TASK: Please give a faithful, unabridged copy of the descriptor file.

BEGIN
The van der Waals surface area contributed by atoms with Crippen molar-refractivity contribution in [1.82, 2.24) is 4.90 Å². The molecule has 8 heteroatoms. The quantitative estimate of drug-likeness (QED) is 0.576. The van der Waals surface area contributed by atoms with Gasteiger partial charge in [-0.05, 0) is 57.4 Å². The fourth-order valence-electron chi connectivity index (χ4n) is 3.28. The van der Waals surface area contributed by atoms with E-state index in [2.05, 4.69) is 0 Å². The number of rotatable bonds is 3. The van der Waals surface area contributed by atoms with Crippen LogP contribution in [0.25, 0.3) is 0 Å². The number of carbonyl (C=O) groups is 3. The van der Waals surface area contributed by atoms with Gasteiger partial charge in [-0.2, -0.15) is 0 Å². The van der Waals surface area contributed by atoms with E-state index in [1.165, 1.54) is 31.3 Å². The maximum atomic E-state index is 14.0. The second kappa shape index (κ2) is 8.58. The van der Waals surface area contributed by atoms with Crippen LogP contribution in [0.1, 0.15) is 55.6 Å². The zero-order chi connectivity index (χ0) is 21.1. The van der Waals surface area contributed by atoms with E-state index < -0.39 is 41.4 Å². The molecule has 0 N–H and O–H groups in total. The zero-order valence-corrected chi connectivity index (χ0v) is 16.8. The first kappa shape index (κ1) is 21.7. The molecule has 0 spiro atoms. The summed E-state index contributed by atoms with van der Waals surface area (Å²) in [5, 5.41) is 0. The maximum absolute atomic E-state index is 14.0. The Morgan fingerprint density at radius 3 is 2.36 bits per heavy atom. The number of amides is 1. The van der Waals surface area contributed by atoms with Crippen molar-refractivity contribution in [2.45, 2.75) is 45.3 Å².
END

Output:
The van der Waals surface area contributed by atoms with Crippen molar-refractivity contribution in [1.82, 2.24) is 4.90 Å². The molecule has 8 heteroatoms. The quantitative estimate of drug-likeness (QED) is 0.576. The van der Waals surface area contributed by atoms with Gasteiger partial charge in [-0.05, 0) is 57.4 Å². The fourth-order valence-electron chi connectivity index (χ4n) is 3.28. The van der Waals surface area contributed by atoms with E-state index in [2.05, 4.69) is 0 Å². The number of rotatable bonds is 3. The van der Waals surface area contributed by atoms with Crippen LogP contribution in [0.25, 0.3) is 0 Å². The number of carbonyl (C=O) groups is 3. The van der Waals surface area contributed by atoms with Gasteiger partial charge in [-0.2, -0.15) is 0 Å². The van der Waals surface area contributed by atoms with E-state index in [1.165, 1.54) is 31.3 Å². The maximum atomic E-state index is 14.0. The second kappa shape index (κ2) is 8.58. The van der Waals surface area contributed by atoms with Crippen LogP contribution in [0.1, 0.15) is 55.6 Å². The zero-order chi connectivity index (χ0) is 21.1. The van der Waals surface area contributed by atoms with E-state index < -0.39 is 41.4 Å². The molecule has 0 N–H and O–H groups in total. The zero-order valence-corrected chi connectivity index (χ0v) is 16.8. The first kappa shape index (κ1) is 21.7. The molecule has 0 spiro atoms. The summed E-state index contributed by atoms with van der Waals surface area (Å²) in [5, 5.41) is 0. The maximum absolute atomic E-state index is 14.0. The Morgan fingerprint density at radius 3 is 2.36 bits per heavy atom. The number of amides is 1. The van der Waals surface area contributed by atoms with Crippen molar-refractivity contribution in [2.45, 2.75) is 45.3 Å².